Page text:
4. Remove the dough from the bowl and give a few light kneading to press out the gas in the dough. Divide the dough into 3 equal portions. Roll each dough into smooth rounds, cover with a damp cloth or cling wrap and let the doughs rest for 10mins.
  5. On a lightly floured work surface, flatten each dough and roll out to form a longish oval shape. Starting from the shorter end, roll it up swiss-roll style. Leave the doughs to rest for another 10 mins.
  6. Flatten each dough and roll it out again to form a long rectangle (around 30cm x 10cm). Flip the dough over and roll up swiss-roll style, roll up as tightly as possible. Pinch and seal the seams. Place the three doughs, seam side down, in a well greased (with butter) pullman tin.
  7. Cover with damp cloth or cling wrap and leave doughs to proof for the second time for about 50~60mins, or until the pan is 80% full. Cover the lid (well greased with butter) and bake at 220degC for 35mins. Unmold immediately and once cool store in an airtight container.

Rockin’ the Rolls

October 3, 2010 6 comments

After yesterday’s less than satisfactory bread, i was itching to make something that will redeem my faith in my breadmaking.

So, i went back to my true, tried and tested recipe, and switched from cinnamon to chocolate.  The process was just like visiting an old friend, i knew know what to do, what not to do, what to expect and and what not. It was quite relaxing, if not comforting.

I kneaded the dough for a good 30 minutes, and was rewarded with the smoothest and silkiest dough which was able to pass that elusive window pane test. All it took was some patience, and persistence if you must.

I left the dough to proof for about an hour, which was more than enough when u have a hot, humid climate like mine ( i live in Indonesia). By the end of the hour, the dough has more than tripled in size! i was a bit worried that i might have overproofed it, and that it might taste sour later on. But thankfully none of that happened.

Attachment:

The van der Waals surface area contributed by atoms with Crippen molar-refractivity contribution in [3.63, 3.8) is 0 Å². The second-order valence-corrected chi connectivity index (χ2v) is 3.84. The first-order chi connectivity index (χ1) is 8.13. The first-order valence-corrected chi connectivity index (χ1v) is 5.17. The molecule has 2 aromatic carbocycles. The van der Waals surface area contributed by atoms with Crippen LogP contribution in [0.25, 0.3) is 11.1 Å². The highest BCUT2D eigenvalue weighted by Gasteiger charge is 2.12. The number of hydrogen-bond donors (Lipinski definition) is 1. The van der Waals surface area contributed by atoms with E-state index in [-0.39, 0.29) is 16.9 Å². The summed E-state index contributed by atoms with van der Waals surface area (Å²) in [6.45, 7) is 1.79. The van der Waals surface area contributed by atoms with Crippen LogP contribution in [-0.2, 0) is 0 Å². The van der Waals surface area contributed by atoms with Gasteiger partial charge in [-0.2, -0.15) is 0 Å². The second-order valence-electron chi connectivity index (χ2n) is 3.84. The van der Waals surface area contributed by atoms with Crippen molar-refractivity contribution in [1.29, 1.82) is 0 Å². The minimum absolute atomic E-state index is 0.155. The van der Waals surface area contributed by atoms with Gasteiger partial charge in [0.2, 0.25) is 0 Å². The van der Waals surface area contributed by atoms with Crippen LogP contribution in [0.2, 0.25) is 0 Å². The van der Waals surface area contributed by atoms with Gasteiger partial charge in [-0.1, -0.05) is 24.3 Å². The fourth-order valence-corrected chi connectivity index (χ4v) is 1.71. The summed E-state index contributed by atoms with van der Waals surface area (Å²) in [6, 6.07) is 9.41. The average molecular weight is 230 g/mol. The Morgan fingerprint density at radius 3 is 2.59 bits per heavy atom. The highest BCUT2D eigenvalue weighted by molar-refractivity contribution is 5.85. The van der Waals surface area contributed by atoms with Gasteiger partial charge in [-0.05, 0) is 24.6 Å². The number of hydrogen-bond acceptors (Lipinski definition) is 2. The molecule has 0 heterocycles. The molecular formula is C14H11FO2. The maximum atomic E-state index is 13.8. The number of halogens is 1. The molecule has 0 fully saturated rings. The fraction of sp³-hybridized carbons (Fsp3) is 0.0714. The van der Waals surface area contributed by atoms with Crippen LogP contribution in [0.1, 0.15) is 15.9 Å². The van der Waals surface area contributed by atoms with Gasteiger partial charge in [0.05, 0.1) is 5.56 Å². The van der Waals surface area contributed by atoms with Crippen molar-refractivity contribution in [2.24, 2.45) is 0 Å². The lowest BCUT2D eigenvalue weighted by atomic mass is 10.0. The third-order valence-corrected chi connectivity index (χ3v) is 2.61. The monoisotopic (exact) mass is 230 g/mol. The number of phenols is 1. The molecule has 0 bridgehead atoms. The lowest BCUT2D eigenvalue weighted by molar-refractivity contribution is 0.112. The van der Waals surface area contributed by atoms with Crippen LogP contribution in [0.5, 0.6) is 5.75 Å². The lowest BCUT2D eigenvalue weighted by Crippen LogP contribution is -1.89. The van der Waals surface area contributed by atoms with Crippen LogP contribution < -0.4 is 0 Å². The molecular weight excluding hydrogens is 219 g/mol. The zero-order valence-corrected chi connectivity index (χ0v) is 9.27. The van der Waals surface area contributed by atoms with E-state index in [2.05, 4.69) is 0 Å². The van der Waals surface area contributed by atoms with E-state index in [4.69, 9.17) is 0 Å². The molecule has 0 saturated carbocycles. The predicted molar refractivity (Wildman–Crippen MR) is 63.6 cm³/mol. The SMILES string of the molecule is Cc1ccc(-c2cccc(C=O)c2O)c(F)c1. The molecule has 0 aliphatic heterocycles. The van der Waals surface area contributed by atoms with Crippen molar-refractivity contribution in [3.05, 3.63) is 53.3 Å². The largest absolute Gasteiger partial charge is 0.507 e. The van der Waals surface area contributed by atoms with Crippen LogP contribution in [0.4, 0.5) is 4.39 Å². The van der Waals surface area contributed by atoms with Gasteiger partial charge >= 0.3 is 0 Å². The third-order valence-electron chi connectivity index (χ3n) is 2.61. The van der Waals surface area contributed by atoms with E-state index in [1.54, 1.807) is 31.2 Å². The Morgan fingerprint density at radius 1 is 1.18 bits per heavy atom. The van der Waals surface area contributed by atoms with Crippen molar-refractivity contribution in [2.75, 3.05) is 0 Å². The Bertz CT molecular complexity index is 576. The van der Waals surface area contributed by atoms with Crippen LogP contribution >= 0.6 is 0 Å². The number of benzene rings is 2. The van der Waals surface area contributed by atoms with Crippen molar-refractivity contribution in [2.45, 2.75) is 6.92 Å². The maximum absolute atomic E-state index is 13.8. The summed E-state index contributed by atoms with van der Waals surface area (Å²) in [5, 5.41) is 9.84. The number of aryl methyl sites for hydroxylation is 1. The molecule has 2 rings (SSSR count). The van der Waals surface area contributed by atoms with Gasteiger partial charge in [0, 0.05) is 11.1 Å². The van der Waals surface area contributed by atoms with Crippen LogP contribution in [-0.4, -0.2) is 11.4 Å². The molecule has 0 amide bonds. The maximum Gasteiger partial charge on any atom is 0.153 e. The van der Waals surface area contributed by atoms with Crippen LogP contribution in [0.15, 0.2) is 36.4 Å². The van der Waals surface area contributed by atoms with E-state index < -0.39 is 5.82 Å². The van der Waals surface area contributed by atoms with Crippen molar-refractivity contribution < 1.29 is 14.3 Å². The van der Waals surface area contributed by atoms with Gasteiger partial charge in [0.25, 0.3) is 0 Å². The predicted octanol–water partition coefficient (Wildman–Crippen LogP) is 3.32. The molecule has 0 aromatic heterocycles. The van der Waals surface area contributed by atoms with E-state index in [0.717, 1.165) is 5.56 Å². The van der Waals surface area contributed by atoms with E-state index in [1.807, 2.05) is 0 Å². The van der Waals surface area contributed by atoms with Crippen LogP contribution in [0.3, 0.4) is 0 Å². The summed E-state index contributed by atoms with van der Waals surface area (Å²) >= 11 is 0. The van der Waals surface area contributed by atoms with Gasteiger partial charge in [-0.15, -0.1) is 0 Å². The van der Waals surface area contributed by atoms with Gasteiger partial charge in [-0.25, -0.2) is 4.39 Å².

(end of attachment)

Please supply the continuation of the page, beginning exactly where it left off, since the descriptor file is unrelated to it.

As for the filling, instead of the usual cinnamon sugar i settled on chocolate chips today, just because, u can never go wrong with chocolate.

I moved at a leisurely pace as i rolled the dough into a log, sliced it, and let it proof a 2nd time. Just because it’s a Sunday, and i didnt have to worry about the office, or anything boring like that. A very indulgent baking session, really.

The dough went into the oven for a good 20-25 minutes.

and after all that time in the oven, i pulled out a pan of golden brown deliciousness.

Which was promptly drizzled with chocolate, of course

Next, came the final test,

the texture of the bread.

I pulled at the first roll and soft fluffy goodness greeted me. The texture was somewhat like a sandwich bread, a fresh one. The roll was so soft i had to collapse it sidewards, and use the gentlest sawing motion with my serrated knife.

aahh, thats about right for Asian styled sweet bread.

For dough recipe, refer to my older post, HERE.

What a Happy Sunday Breakfast.

Floss Roll Bread

October 2, 2010 4 comments

After all the cakes and cookies i have baked in the past couple of days, i have decided that something heartier, (and healthier) was in order. These chicken floss rolls are no strangers in Asian bakeries. They make pretty good breakfast items.

Instead of its usual bun shapes, this Asian-type sweet, soft bread was baked in a jelly roll pan. It is then spread with a thin layer of mayonnaise and rolled into a log over a bed of floss ( in this case chicken). If you’ve ever made Buche De Noel, this will be easy peasy for you.

Like my previous bout with yeasted bread, this recipe also requires a water roux to be made before the kneading and all that jazz. I’ve been told that this method extends the moisture keeping qualities of the bread. I guess it does help somewhat.

Between this recipe and the previous, this one however seems rather on the dry and tougher side. Don’t get me wrong, they are not, u know, bad, but they just dont live up to my expectations, which was lifted rather high from that previous recipe.

I was quite disappointed that after all that kneading (i hand kneaded these for about half an hour!!), i was not quite rewarded with what i anticipated. Then again, it might be due to overbaking on my part, or the fact that the dough is rolled thinly, but I am sticking to the old recipe for now.

Of course, an additional spread of mayonnaise and a dunk in the floss on the surface wouldn’t hurt too!

For a more successful version of this, head over to HappyHomeBaking. Thanks for sharing the recipe!
Seaweed Pork Floss Rolls (65degC TangZhong)

Ingredients
(makes 6 rolls)

water roux:

20g bread flour
100ml water

dough:

195g bread flour
90g cake flour
30g caster sugar
12g milk powder
6g salt
6g instant yeast
60g egg, lightly beaten
65ml water
75g water roux (tangzhong)
45g unsalted butter

fillings:

chopped spring onions
sesame seeds
seaweed pork floss
mayonnaise

to make tang zhong: